Be careful using salt around landscape
SALISBURY — Sidewalks, driveways and entryways may be extremely treacherous with ice and snow. Many will apply rock salt to quickly melt the ice and snow gathered there.
But other products on the market can be used for rapid ice melt and won’t damage plants.
Some people still use rock salt, but ice cream salt is very dangerous to plants and should be avoided as an ice deterrent.
Rock salt should be applied sparingly. Avoid placement near valuable landscape materials to limit the salt run-off, which damages plant material. Rock salt works well but can damage landscape plant materials and can also be a runoff pollutant that may damage our streams. Normally, two or more light salt applications are no cause for concern. Snow, ice and normal rainfall normally leach salt through the soil, preventing plant damage. Colder northern climates, which often require routine salting, can see extensive damage to turf and shrubs.
Salt damage to landscape plants is similar to over-fertilization. Leaf margins and tips easily burn, with eventual defoliation. Extreme damage shows itself quickly, in a matter of days, whereas slight salt damage may not manifest itself until spring or early summer.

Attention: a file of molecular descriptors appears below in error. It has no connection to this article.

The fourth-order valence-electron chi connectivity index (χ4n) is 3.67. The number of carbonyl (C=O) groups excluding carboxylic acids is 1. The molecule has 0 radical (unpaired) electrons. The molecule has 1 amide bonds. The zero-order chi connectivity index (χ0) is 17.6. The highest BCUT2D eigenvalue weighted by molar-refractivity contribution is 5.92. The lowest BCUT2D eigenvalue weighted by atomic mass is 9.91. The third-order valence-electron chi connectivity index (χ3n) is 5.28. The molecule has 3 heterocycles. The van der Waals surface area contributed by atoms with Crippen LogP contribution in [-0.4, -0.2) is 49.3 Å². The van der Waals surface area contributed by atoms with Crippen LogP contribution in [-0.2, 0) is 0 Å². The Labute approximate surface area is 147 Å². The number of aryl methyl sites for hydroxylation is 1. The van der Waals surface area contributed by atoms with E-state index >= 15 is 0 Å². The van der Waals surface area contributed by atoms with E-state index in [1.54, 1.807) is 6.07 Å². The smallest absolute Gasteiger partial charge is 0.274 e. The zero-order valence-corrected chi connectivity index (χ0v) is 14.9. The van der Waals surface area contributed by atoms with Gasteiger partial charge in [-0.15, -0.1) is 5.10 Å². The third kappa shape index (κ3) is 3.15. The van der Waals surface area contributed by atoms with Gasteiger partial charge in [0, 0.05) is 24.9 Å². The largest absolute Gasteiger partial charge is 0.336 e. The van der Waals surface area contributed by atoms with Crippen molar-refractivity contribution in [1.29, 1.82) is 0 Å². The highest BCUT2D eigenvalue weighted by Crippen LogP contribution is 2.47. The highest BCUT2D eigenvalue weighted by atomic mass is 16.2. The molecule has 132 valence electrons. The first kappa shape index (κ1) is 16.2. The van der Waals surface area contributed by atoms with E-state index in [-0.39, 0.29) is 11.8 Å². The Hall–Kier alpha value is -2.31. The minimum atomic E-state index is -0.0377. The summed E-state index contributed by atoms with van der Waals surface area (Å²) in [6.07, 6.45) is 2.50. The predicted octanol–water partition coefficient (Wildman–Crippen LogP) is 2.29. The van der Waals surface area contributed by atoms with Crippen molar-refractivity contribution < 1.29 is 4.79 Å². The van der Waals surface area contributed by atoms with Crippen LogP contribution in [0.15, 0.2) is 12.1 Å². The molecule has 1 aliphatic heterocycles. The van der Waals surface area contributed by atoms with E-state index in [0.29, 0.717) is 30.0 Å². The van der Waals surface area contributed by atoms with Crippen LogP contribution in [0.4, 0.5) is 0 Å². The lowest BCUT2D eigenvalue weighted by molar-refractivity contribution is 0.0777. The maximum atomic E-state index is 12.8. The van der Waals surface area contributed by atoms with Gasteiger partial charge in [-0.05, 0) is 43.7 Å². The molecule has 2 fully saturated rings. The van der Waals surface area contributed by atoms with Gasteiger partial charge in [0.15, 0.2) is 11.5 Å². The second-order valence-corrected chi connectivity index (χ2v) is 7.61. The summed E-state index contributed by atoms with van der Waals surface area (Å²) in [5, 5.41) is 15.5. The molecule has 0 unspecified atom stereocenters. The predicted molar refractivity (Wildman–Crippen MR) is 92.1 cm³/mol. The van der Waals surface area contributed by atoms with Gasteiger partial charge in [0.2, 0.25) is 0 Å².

Try to keep salt and other deicing granules as far away from trees and shrubs as possible when applying to entranceways, sidewalks or roads. Be sure to read and follow the instructions and apply only as needed. Those who apply salt on a routine basis should plan to leach shrubs with water during the spring.
Salt damage can be avoided by using rock salt substitutes. These de-icers effectively melt ice and are safe on the plants and the environment. Ice melting substitutes are available in both granular and some in liquid formulations for easy application.
Sand is also an effective salt substitute. Actually, sand does not melt ice or hard packed snow, but does provide good traction to prevent slipping. It’s messy and somewhat unattractive; however, sand stays on the surface of the ice through its duration and is easily swept off when sidewalks dry. It is the safest way to protect tender shrubs or trees.
Darrell Blackwelder is county Extension director. Call 704-216-8970.